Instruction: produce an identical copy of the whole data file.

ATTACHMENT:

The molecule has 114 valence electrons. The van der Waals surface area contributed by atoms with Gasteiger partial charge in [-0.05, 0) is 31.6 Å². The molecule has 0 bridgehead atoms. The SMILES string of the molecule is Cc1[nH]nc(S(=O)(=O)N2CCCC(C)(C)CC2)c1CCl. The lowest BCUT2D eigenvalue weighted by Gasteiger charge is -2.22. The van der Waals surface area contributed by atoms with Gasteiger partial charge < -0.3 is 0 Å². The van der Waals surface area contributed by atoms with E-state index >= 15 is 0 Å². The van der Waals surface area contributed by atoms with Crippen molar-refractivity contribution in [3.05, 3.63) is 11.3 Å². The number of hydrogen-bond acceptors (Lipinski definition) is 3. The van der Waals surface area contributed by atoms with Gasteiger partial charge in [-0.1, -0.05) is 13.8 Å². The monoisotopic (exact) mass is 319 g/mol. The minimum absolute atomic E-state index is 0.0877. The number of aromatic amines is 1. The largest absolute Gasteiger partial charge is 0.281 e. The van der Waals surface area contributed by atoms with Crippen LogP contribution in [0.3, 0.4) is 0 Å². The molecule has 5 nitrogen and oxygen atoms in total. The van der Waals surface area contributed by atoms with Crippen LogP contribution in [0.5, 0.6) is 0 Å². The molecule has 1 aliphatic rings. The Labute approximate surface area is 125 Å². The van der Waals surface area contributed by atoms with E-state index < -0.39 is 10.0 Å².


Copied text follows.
The molecule has 114 valence electrons. The van der Waals surface area contributed by atoms with Gasteiger partial charge in [-0.05, 0) is 31.6 Å². The molecule has 0 bridgehead atoms. The SMILES string of the molecule is Cc1[nH]nc(S(=O)(=O)N2CCCC(C)(C)CC2)c1CCl. The lowest BCUT2D eigenvalue weighted by Gasteiger charge is -2.22. The van der Waals surface area contributed by atoms with Gasteiger partial charge < -0.3 is 0 Å². The van der Waals surface area contributed by atoms with E-state index >= 15 is 0 Å². The van der Waals surface area contributed by atoms with Crippen molar-refractivity contribution in [3.05, 3.63) is 11.3 Å². The number of hydrogen-bond acceptors (Lipinski definition) is 3. The van der Waals surface area contributed by atoms with Gasteiger partial charge in [-0.1, -0.05) is 13.8 Å². The monoisotopic (exact) mass is 319 g/mol. The minimum absolute atomic E-state index is 0.0877. The number of aromatic amines is 1. The largest absolute Gasteiger partial charge is 0.281 e. The van der Waals surface area contributed by atoms with Crippen LogP contribution in [0.3, 0.4) is 0 Å². The molecule has 5 nitrogen and oxygen atoms in total. The van der Waals surface area contributed by atoms with Crippen LogP contribution in [0.5, 0.6) is 0 Å². The molecule has 1 aliphatic rings. The Labute approximate surface area is 125 Å². The van der Waals surface area contributed by atoms with E-state index < -0.39 is 10.0 Å².